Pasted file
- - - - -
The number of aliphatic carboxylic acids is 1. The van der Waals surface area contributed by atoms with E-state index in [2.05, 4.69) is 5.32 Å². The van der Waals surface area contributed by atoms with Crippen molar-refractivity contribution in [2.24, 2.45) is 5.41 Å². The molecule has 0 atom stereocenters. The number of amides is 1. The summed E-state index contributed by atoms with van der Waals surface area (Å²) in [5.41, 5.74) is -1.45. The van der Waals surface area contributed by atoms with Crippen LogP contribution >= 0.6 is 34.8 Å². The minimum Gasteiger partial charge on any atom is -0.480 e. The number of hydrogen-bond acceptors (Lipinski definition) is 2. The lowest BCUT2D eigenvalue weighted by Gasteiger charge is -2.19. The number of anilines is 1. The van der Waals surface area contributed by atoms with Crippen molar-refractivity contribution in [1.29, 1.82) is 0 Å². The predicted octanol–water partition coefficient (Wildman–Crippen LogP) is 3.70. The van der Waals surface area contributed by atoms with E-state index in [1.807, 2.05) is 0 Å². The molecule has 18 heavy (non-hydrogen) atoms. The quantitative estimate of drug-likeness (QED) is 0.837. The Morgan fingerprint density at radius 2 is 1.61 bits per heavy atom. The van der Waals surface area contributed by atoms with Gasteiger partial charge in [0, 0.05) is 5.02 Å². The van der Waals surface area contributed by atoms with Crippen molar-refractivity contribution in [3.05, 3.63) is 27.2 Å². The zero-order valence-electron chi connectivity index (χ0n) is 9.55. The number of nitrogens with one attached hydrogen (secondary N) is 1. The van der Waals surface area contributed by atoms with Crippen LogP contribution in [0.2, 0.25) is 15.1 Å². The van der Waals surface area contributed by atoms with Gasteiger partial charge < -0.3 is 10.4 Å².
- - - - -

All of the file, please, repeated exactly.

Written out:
The number of aliphatic carboxylic acids is 1. The van der Waals surface area contributed by atoms with E-state index in [2.05, 4.69) is 5.32 Å². The van der Waals surface area contributed by atoms with Crippen molar-refractivity contribution in [2.24, 2.45) is 5.41 Å². The molecule has 0 atom stereocenters. The number of amides is 1. The summed E-state index contributed by atoms with van der Waals surface area (Å²) in [5.41, 5.74) is -1.45. The van der Waals surface area contributed by atoms with Crippen LogP contribution >= 0.6 is 34.8 Å². The minimum Gasteiger partial charge on any atom is -0.480 e. The number of hydrogen-bond acceptors (Lipinski definition) is 2. The lowest BCUT2D eigenvalue weighted by Gasteiger charge is -2.19. The number of anilines is 1. The van der Waals surface area contributed by atoms with Crippen molar-refractivity contribution in [1.29, 1.82) is 0 Å². The predicted octanol–water partition coefficient (Wildman–Crippen LogP) is 3.70. The van der Waals surface area contributed by atoms with E-state index in [1.807, 2.05) is 0 Å². The molecule has 18 heavy (non-hydrogen) atoms. The quantitative estimate of drug-likeness (QED) is 0.837. The Morgan fingerprint density at radius 2 is 1.61 bits per heavy atom. The van der Waals surface area contributed by atoms with Gasteiger partial charge in [0, 0.05) is 5.02 Å². The van der Waals surface area contributed by atoms with Crippen molar-refractivity contribution in [3.05, 3.63) is 27.2 Å². The zero-order valence-electron chi connectivity index (χ0n) is 9.55. The number of nitrogens with one attached hydrogen (secondary N) is 1. The van der Waals surface area contributed by atoms with Crippen LogP contribution in [0.2, 0.25) is 15.1 Å². The van der Waals surface area contributed by atoms with Gasteiger partial charge < -0.3 is 10.4 Å².